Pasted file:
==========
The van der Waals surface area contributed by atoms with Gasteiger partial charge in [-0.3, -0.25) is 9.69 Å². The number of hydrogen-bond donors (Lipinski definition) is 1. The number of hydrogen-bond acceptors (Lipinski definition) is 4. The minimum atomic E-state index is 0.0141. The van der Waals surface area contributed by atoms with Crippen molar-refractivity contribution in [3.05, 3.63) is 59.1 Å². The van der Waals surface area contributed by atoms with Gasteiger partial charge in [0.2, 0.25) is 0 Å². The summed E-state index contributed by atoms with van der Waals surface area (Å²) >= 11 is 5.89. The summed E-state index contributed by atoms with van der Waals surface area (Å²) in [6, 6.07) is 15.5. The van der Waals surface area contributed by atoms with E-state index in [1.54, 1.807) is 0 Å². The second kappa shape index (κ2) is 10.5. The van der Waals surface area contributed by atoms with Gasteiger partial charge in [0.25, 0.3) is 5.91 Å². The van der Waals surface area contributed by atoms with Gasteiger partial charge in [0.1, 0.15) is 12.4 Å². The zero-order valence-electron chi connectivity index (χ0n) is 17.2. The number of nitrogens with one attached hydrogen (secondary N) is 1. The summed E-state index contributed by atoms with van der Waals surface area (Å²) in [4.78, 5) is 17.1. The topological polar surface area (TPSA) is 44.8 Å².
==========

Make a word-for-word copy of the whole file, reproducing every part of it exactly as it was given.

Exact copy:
The van der Waals surface area contributed by atoms with Gasteiger partial charge in [-0.3, -0.25) is 9.69 Å². The number of hydrogen-bond donors (Lipinski definition) is 1. The number of hydrogen-bond acceptors (Lipinski definition) is 4. The minimum atomic E-state index is 0.0141. The van der Waals surface area contributed by atoms with Crippen molar-refractivity contribution in [3.05, 3.63) is 59.1 Å². The van der Waals surface area contributed by atoms with Gasteiger partial charge in [0.2, 0.25) is 0 Å². The summed E-state index contributed by atoms with van der Waals surface area (Å²) >= 11 is 5.89. The summed E-state index contributed by atoms with van der Waals surface area (Å²) in [6, 6.07) is 15.5. The van der Waals surface area contributed by atoms with E-state index in [1.54, 1.807) is 0 Å². The second kappa shape index (κ2) is 10.5. The van der Waals surface area contributed by atoms with Gasteiger partial charge in [0.25, 0.3) is 5.91 Å². The van der Waals surface area contributed by atoms with Gasteiger partial charge in [0.1, 0.15) is 12.4 Å². The zero-order valence-electron chi connectivity index (χ0n) is 17.2. The number of nitrogens with one attached hydrogen (secondary N) is 1. The summed E-state index contributed by atoms with van der Waals surface area (Å²) in [4.78, 5) is 17.1. The topological polar surface area (TPSA) is 44.8 Å².